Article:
for a larger set of unrelated individuals (discussed in a
later section). Nevertheless, even without this rese-
quencing,because we know that many SNPs have alleles
that show strong LD with other nearby SNP alleles (the
average range over which SNPs show LD is 60–200 kbin
general populations18,64),it might be possible to carry
out reasonably comprehensive genome-wide associa-
tion studies that are based on known variants.We can
predict that in regions of the genome with strong LD,a
selection of evenly spaced SNPs,or those chosen on the
basis of their LD with other SNPs (tag SNPs),can pro-
vide adequate ‘coverage’of the region in an association
study.In the following sections we define these terms
and describe the benefits that LD provides for genome-
wide association studies in the absence of both a com-
plete SNP map and a technology that can type all
known SNPs in an affordable way.
Tag SNPs.The degree of LDbetween alleles at two loci
can be described in terms of the metric r2(BOX 1).r2is
informative in association analyses because it is inversely
proportional to the sample size that is required for
detecting disease association given a fixed genetic risk65,66.
For example,consider a genotyped marker SNPthat is
near to a susceptibility locus that is also a SNP, but
which is not itself typed in an association study.If the r2
between these two loci is 0.5,then the effective sample
size for this marker,which determines the statistical
power of the association study (FIG.1),is halved (that is,
the actual sample size would need to be doubled for the
same statistical power).This leads to a large reduction
in power from more than 90% to less than 40% for a
study of6,000 cases and 6,000 controls for an MAF of0.1
to obtain a Pvalue in the order of 10–6.By contrast,an
r2of 1 indicates perfect LD, and there is no loss of
power when using a marker tag SNP instead of directly
genotyping the disease causal varient.
Therefore,the general consensus is that an r2of 0.8
or greater is sufficient for tag SNP mapping to obtain a
good coverage ofuntyped SNPs,allowing genotyping of
a lower number of marker SNPs with relatively small
losses in power.So,if we knew the identity of all the
common SNPs in a region and there was LD between
them,then by iterative pair-wise comparisons,the opti-
mal set of tags could be chosen. Here, ‘optimal’ is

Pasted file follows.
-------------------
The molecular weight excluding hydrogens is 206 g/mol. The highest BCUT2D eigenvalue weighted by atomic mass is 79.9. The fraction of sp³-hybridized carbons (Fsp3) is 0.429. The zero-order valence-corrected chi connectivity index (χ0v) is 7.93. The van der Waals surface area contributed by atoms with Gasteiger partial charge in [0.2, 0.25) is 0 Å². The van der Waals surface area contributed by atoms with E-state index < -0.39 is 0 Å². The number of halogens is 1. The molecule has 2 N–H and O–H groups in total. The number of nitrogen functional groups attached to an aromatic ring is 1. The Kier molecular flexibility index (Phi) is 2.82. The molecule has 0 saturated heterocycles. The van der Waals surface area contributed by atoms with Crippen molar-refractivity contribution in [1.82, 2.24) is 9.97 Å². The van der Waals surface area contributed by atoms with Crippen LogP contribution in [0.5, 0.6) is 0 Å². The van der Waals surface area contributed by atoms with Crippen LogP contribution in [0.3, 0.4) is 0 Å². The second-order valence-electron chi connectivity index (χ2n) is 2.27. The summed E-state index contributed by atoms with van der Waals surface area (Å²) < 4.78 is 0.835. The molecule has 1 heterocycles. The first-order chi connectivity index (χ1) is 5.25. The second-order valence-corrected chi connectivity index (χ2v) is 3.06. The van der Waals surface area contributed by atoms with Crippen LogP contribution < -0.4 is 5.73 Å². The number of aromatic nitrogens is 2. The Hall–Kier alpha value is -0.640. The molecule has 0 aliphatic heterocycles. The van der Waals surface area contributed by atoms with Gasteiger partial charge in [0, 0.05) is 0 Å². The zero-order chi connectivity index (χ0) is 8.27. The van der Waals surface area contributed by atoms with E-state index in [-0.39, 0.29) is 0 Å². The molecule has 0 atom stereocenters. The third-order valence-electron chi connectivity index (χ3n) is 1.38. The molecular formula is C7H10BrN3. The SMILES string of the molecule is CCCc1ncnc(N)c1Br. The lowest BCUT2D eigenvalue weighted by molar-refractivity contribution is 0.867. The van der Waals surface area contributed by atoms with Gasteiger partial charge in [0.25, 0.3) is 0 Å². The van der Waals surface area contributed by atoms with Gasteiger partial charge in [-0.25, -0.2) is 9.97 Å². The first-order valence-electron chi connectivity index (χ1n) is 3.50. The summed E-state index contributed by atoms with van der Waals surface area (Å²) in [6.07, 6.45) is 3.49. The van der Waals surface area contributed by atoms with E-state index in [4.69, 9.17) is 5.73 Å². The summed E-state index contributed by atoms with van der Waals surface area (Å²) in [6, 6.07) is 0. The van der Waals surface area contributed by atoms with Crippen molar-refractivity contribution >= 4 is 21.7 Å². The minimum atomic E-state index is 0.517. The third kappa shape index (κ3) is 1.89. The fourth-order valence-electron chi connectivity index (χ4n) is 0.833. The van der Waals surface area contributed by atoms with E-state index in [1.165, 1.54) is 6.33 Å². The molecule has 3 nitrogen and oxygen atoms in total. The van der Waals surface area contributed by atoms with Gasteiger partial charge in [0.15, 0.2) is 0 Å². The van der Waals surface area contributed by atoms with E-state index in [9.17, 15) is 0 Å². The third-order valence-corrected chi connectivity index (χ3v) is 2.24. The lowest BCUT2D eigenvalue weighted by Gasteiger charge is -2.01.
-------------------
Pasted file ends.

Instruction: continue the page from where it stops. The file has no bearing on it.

defined as the smallest number of SNPs that needs to be
genotyped to cover the other SNPs at an r2of 0.8 or
greater19,45,67–69.If the LD between SNPs is strong,this
could result in the need to carry out up to 70–80% less
genotyping.However,if LD in a region is low,almost
every SNP might have to be genotyped to ensure com-
prehensive coverage of the region. For example, the
interferonβ-1 fibroblast (IFNB1) gene is only 1 kb in
length but requires 17 tag SNPs to cover the 19 common
Box 1 | Applications of linkage-disequilibrium metrics
Several metrics have been devised to measure linkage disequilibrium (LD)96.The two
most commonly used ofthese are D′and r2.Both are related to the basic unit ofLD,D.
Dmeasures the deviation of HAPLOTYPEfrequencies from the equilibrium state97.LD
occurs when Dis significantly greater than zero.Consider two linked SNPs with alleles
(A,a) and (B,b),resulting in four possible haplotypes:AB,Ab,aBand ab.Dcan be
calculated as in equation 1,where f(X) represents the frequency ofthe Xallele or
D′is the absolute ratio ofDcompared with its maximum value,Dmax,when D≥0,or
compared with its minimal value,Dmin,when D<0 (REF.98).D′= 1 denotes complete LD,
and historical recombination results in the decay ofD′towards zero.
r2is the statistical coefficient ofdetermination — a measurement ofcorrelation between a
pair ofvariables99(see equation 2).
r2is ofparticular importance in genetic mapping as it is inversely related to the required
sample size for association mapping,given a fixed genetic effect65,66.For example,ifonly
one ofa pair ofSNPs was genotyped and r2between the SNPs was found to be 0.5,then
to provide the same statistical power for the ungenotyped SNP compared with the case
where r2= 1,the sample size would need to be doubled.When r2= 1,knowing the
genotypes ofalleles ofone SNP is directly predictive ofthe genotypes ofanother SNP.
The alternative notation R2is used when individual variables are predicted using the
multiple regression ofa constellation ofother variables67,70.
Relationship between D′and r2
D′and r2can be written in terms ofeach other and allele frequencies.Without losing
generality,the four alleles can be chosen such that D≥0 and f(A) ≥f(B).So D′and Dmax